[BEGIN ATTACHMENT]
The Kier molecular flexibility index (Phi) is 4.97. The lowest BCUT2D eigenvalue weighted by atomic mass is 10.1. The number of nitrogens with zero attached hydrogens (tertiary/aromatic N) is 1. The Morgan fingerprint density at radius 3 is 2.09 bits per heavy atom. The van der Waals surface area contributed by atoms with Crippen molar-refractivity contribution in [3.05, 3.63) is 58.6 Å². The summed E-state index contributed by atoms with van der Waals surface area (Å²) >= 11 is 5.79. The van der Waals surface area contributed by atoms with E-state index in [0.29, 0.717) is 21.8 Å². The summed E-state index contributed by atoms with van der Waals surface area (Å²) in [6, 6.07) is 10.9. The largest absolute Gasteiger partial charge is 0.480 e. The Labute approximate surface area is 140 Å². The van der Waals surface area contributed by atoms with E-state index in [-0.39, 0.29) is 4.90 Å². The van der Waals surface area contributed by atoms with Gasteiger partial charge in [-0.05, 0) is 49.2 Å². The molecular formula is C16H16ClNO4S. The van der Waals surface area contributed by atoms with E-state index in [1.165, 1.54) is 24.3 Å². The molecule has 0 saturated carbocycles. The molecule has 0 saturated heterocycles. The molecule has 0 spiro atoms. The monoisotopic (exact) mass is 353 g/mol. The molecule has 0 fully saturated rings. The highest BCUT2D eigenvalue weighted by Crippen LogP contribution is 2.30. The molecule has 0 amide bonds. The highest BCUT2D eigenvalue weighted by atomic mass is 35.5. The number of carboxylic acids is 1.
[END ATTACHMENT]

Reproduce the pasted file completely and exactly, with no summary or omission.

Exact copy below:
The Kier molecular flexibility index (Phi) is 4.97. The lowest BCUT2D eigenvalue weighted by atomic mass is 10.1. The number of nitrogens with zero attached hydrogens (tertiary/aromatic N) is 1. The Morgan fingerprint density at radius 3 is 2.09 bits per heavy atom. The van der Waals surface area contributed by atoms with Crippen molar-refractivity contribution in [3.05, 3.63) is 58.6 Å². The summed E-state index contributed by atoms with van der Waals surface area (Å²) >= 11 is 5.79. The van der Waals surface area contributed by atoms with E-state index in [0.29, 0.717) is 21.8 Å². The summed E-state index contributed by atoms with van der Waals surface area (Å²) in [6, 6.07) is 10.9. The largest absolute Gasteiger partial charge is 0.480 e. The Labute approximate surface area is 140 Å². The van der Waals surface area contributed by atoms with E-state index in [-0.39, 0.29) is 4.90 Å². The van der Waals surface area contributed by atoms with Gasteiger partial charge in [-0.05, 0) is 49.2 Å². The molecular formula is C16H16ClNO4S. The van der Waals surface area contributed by atoms with E-state index in [1.165, 1.54) is 24.3 Å². The molecule has 0 saturated carbocycles. The molecule has 0 saturated heterocycles. The molecule has 0 spiro atoms. The monoisotopic (exact) mass is 353 g/mol. The molecule has 0 fully saturated rings. The highest BCUT2D eigenvalue weighted by Crippen LogP contribution is 2.30. The molecule has 0 amide bonds. The highest BCUT2D eigenvalue weighted by atomic mass is 35.5. The number of carboxylic acids is 1.